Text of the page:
The Games Done Quick series of charity events has long been a favorite with gaming fans and critics at Ars Technica as it combines classic, beloved video games and carefully studied methods to break them apart in search of high-speed businesses.
This year’s summer installment is particularly special, as it is the first in 2.5 years to take place in a physical location – albeit with some of the strictest masking and distance requirements we have seen in a live public show in 2022. (GDQ’s organizers are shown to read the news, which makes sense for a series that benefits such as MSF.) Even with precautions, the combination of players, commentators and crowds in the same room has brought the excitement back to the broadcasts, which is why we are gathering some of the best races from the last week, as archived on GDQ’s official YouTube channel.
The event is still going on as of the publication of this article, which means you can watch it right now via the Twitch channel. The event’s last runs, dedicated to Elden Ringends in the late hours on Saturday 2 July.
Tunic2022, “true ending” race
If you have not yet played Tunic, we recommend that you take a break before watching this game-breaking, spoiler-filled frolic through many of its biggest secrets. (My review of the game in March has far fewer spoilers.) But if you’ve already collected the game’s many hidden “instruction booklet” pages, you should consider this a must-see, because it includes a compelling guest on real-time comments: Andrew Shouldice, the game’s main designer, programmer and artist.
He is joined by a member of the Power-Up Audio team, who worked on the game’s soundtrack, and they reveal tons of information about how the game was made – including confirmation of how many of the biggest companies were left on purpose by the game’s developers. . game. At one point, Shouldice sees a trick begin to play out, and tells the audience that he programmed it to be an opportunity, but that he could never personally trigger it. Moments later, the speedrunner demonstrated the trick, allowing him to swing through a wall and bypass lots of difficult content.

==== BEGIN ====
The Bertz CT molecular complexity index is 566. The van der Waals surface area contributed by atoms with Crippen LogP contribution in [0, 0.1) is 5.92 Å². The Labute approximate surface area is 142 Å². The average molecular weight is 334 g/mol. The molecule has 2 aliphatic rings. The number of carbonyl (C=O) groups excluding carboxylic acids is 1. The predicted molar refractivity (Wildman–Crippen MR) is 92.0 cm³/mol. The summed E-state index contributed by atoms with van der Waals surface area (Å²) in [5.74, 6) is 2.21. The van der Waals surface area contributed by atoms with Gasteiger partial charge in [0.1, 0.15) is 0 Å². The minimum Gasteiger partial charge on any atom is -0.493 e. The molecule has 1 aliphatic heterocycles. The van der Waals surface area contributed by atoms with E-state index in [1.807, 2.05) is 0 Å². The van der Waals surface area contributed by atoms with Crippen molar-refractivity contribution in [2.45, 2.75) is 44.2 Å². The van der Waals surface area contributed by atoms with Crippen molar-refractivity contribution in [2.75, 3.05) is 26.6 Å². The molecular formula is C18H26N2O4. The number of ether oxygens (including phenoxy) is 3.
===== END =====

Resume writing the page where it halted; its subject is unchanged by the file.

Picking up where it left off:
Halo Infinite2021, “no tank gun” run
Many classic game speedruns include several categories, and the most broken ones are known as “any-percent” runs, as they allow players to use any trick and skip any quest they want. In some games, such races can be tedious to watch, and they are infamous Halo Infinite is no exception.
This sprint begins with a demonstration of the “tank gun”, which attaches a gun with unlimited ammunition to the Master Chiefs’ feet. There’s too much help for speedrunner’s tastes, but this SGDQ demonstration still features lots of crazy tricks that combine geometric clipping and supernatural physics exploits – all reinforced by Chief’s immediate access to a new grappling hook element. Sure, the hook causes players to move much faster through the world, but it also becomes a wild mistake that causes players to bounce off explosive barrels in ways that defy gravity.
Thunder in paradise1995, all intermediate sequences run
We’re not sure if this is GDQ’s first speedrun dedicated to a full-motion video game (FMV), but it’s certainly one of the dumbest examples of the mid-90s CD-ROM genre. Thunder in paradise is based on the short-lived TV series of the same name, which played Terry “Hulk” Hogan with Jack Lemmon’s son as a crime-solving action duo on the beach, and it was as bad as it sounds. The video game version, referred to as the CD-I console, forces players to watch unbearably poor live-action footage between light-exchange firing sections.
In most video game speedruns, players skip as many cinema scenes as possible, but GDQ chose to show this game’s filmed footage in its entirety while shooting the weapon game parts as quickly as possible. Hold on, brother.